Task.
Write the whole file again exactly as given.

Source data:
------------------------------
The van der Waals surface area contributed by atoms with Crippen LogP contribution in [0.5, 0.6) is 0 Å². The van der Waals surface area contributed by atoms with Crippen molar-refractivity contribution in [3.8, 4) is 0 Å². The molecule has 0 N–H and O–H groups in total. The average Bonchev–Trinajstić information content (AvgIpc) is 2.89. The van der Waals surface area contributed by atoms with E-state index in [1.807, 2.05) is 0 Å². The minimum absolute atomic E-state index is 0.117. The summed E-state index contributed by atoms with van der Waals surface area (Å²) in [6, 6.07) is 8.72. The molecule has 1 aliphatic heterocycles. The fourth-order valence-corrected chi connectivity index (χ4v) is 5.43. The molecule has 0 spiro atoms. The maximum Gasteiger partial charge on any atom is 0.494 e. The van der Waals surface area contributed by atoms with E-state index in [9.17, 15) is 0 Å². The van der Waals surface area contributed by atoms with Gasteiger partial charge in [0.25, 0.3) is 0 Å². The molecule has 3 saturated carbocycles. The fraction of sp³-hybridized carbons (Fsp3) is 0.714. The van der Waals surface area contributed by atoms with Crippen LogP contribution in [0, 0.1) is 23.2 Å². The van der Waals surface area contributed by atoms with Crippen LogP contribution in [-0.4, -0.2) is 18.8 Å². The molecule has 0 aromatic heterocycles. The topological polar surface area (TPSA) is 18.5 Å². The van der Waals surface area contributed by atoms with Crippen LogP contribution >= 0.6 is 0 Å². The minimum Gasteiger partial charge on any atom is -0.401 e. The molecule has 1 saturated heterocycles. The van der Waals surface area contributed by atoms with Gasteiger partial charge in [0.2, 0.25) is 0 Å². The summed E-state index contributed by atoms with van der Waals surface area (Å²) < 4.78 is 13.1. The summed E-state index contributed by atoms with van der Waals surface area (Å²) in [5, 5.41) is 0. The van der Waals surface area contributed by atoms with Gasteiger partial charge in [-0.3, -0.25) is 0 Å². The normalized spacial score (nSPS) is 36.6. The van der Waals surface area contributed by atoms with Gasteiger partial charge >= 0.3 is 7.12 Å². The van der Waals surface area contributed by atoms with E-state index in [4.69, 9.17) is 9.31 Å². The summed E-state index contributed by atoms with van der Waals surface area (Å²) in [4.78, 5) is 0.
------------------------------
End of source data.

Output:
The van der Waals surface area contributed by atoms with Crippen LogP contribution in [0.5, 0.6) is 0 Å². The van der Waals surface area contributed by atoms with Crippen molar-refractivity contribution in [3.8, 4) is 0 Å². The molecule has 0 N–H and O–H groups in total. The average Bonchev–Trinajstić information content (AvgIpc) is 2.89. The van der Waals surface area contributed by atoms with E-state index in [1.807, 2.05) is 0 Å². The minimum absolute atomic E-state index is 0.117. The summed E-state index contributed by atoms with van der Waals surface area (Å²) in [6, 6.07) is 8.72. The molecule has 1 aliphatic heterocycles. The fourth-order valence-corrected chi connectivity index (χ4v) is 5.43. The molecule has 0 spiro atoms. The maximum Gasteiger partial charge on any atom is 0.494 e. The van der Waals surface area contributed by atoms with E-state index in [9.17, 15) is 0 Å². The van der Waals surface area contributed by atoms with Gasteiger partial charge in [0.25, 0.3) is 0 Å². The molecule has 3 saturated carbocycles. The fraction of sp³-hybridized carbons (Fsp3) is 0.714. The van der Waals surface area contributed by atoms with Crippen LogP contribution in [0, 0.1) is 23.2 Å². The van der Waals surface area contributed by atoms with Crippen LogP contribution in [-0.4, -0.2) is 18.8 Å². The molecule has 0 aromatic heterocycles. The topological polar surface area (TPSA) is 18.5 Å². The van der Waals surface area contributed by atoms with Crippen LogP contribution >= 0.6 is 0 Å². The minimum Gasteiger partial charge on any atom is -0.401 e. The molecule has 1 saturated heterocycles. The van der Waals surface area contributed by atoms with Gasteiger partial charge in [0.2, 0.25) is 0 Å². The summed E-state index contributed by atoms with van der Waals surface area (Å²) < 4.78 is 13.1. The summed E-state index contributed by atoms with van der Waals surface area (Å²) in [5, 5.41) is 0. The van der Waals surface area contributed by atoms with Gasteiger partial charge in [-0.3, -0.25) is 0 Å². The normalized spacial score (nSPS) is 36.6. The van der Waals surface area contributed by atoms with Gasteiger partial charge >= 0.3 is 7.12 Å². The van der Waals surface area contributed by atoms with E-state index in [4.69, 9.17) is 9.31 Å². The summed E-state index contributed by atoms with van der Waals surface area (Å²) in [4.78, 5) is 0.